Calendar Date: May 30, 2017
Schneider & Palcsik, Plattsburgh (Mark Schneider of
counsel), for appellant.
Fischer, Bessette, Muldowney & McArdle, LLP, Malone
(Matthew H. McArdle of counsel), for respondent.
Before: McCarthy, J.P., Egan Jr., Lynch, Rose and Mulvey, JJ.
MEMORANDUM AND ORDER
from an order of the Supreme Court (Ellis, J.), entered April
2, 2016 in Clinton County, which, among other things, denied
plaintiff's motion for partial summary judgment.
property dispute in this case involves conflicting claims
between two neighboring property owners to title of an
approximately 20-acre parcel of unimproved land (hereinafter
the disputed parcel) located in the Town of Saranac, Clinton
County. Pursuant to RPAPL 861, plaintiff commenced the
instant action alleging that defendant unlawfully cut down
approximately 200 trees on his property. In January 2015,
Supreme Court granted plaintiff leave to serve and file an
amended complaint. In his amended complaint, plaintiff added
causes of action to quiet title, for ejectment and for
intentional trespass and increased the number of trees
alleged to have been unlawfully cut to 700. Thereafter,
plaintiff moved for partial summary judgment on his causes of
action to quiet title, ejectment and trespass - limited to
the issue of liability - and defendant cross-moved for
summary judgment dismissing plaintiff's cause of action
to quiet title. Finding material issues of fact, Supreme
Court denied both parties' motions for summary judgment.
Plaintiff now appeals, and we affirm.
an action to determine title pursuant to RPAPL article 15,
the plaintiff has an affirmative duty to show that title lies
in [him or her], which is not satisfied merely by pointing to
weaknesses in [a] defendant['s] title" (Town of
Fowler v Parow, 144 A.D.3d 1444, 1446  [internal
quotation marks and citations omitted]). Legal title can be
established despite the failure to record a deed, but title
by lost deed requires clear and certain evidence (see
id. at 1446; O'Brien v Town of Huntington,
66 A.D.3d 160, 166 , lv dismissed 14 N.Y.3d
935 , lv denied 21 N.Y.3d 860');">21 N.Y.3d 860 ).
proof on his motion addressed his own alleged chain of title
in comparison to defendant's purported chain of title.
More specifically, plaintiff offered an affidavit from Stacey
Allot, a licensed land surveyor, who addressed
defendant's contention that the disputed parcel was
contained in a chain of title leading back to a recorded deed
transferring property from Louisa Terrier to Nora St. Louis
in 1905. Allot explained that there is no record of a deed to
Terrier for the 20-acre parcel that she thereafter deeded to
St. Louis, and, in any event, defendant's contention as
to the location of the 20-acre parcel described in the deed
to St. Louis as being at the disputed parcel does not conform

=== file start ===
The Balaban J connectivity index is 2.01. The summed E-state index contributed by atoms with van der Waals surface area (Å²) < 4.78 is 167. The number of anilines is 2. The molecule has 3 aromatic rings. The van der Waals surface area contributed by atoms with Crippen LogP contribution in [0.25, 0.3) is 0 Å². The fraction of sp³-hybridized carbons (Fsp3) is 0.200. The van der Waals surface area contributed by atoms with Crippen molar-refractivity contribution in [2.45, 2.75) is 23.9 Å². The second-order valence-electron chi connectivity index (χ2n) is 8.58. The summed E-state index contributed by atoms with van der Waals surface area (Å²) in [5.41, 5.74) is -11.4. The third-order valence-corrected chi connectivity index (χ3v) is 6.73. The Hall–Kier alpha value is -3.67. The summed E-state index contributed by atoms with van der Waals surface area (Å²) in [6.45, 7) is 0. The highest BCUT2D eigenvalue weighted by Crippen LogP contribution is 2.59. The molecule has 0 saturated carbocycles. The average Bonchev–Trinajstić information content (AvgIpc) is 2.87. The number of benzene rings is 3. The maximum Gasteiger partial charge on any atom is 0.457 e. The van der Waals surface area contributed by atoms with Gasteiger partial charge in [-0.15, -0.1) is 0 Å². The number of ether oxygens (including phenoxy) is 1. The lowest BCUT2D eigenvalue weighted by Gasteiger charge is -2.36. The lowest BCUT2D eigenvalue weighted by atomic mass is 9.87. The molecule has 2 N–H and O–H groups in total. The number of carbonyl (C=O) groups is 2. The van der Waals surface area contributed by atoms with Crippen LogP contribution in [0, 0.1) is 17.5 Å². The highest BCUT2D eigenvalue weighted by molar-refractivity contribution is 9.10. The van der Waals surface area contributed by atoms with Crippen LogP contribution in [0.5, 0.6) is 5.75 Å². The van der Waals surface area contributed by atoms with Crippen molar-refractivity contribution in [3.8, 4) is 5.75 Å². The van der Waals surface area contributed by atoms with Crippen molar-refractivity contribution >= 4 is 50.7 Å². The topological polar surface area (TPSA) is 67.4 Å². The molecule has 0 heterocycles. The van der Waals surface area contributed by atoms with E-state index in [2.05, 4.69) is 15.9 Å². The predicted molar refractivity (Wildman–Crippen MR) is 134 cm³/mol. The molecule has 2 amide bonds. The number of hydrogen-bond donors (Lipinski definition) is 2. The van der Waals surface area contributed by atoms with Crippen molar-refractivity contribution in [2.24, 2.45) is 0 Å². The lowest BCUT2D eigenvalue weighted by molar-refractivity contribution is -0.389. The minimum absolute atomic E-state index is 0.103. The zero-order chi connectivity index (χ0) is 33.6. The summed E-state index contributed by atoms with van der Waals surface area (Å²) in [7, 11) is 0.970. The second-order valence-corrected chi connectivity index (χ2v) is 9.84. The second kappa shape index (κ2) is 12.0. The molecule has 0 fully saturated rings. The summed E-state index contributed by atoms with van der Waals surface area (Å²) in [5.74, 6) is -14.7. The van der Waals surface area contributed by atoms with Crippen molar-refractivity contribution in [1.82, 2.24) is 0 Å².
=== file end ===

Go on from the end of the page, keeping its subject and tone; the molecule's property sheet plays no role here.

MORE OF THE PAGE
with the bounds described in that deed. Moreover, Allot
described her findings that "[t]he lands in the west one
half of Great Lot 17" - where the disputed parcel is
located - "were conveyed to Chateaugay Ore & Iron
Co[mpany]... in 1881, ... held by [it] until 1943, and that
title subsequently passe[d] on to [plaintiff]."
Accordingly, plaintiff met his prima facie burden of
establishing his title to the disputed parcel.
submissions raised material issues of fact. Those submissions
included the affidavit of John E. McIntosh Jr., a licensed
land surveyor, who had created the 2009 survey that indicated
that the disputed parcel was owned by defendant. McIntosh
opined that, in 1902 and by an unrecorded and lost deed,
Terrier came into possession of the disputed parcel by virtue
of a transfer from the Chateauguay Railroad Company in
exchange for a.9-acre parcel that Terrier transferred to it
and that it needed to access other property that it owned.
McIntosh supported this conclusion with references to, among
other things, two historical maps, one created no later than
1912 and one filed in 1944, that described the Chateauguay
Railroad Company as transferring 20 acres to Terrier.
McIntosh explained that the adjoiner and bounds described in
the 1905 deed transferred from Terrier to St. Louis placed
the 20-acre parcel at the location of the disputed parcel.
McIntosh further described an unbroken chain of title to the
disputed parcel from Terrier to defendant.
the foregoing and the remaining evidence submitted on the
motions, material issues of fact rendered summary judgment
improper for either party. Viewed in the light most favorable
to defendant, his submissions raised material issues of fact
as to whether he could establish chain of title by lost deed,
and therefore plaintiff's motion was properly denied. To
the extent that defendant asks us to search the record and
grant him summary judgment (see CPLR 3212 [b];
Peter Scalamandre & Sons, Inc. v State of New
York, 65 A.D.3d 774, 777 ), defendant's
reliance on historical maps was not sufficient to establish,
as matter of law, chain of title dependent on a lost deed.
Even if this were not the case, the parties submitted
competing expert opinions as to ambiguous deed descriptions
and ultimately disagreed as to whether the 20-acre parcel
described in the 1905 deed was located at the disputed
parcel. Accordingly, Supreme Court properly denied the
parties' motions (see Town of Fowler v Parow,
144 A.D.3d at 1447; Welch v Prevost Landowners, 202
A.D.2d 803, 804 ). The parties' remaining
contentions have been considered and are found to be without
Jr., Lynch, Rose and ...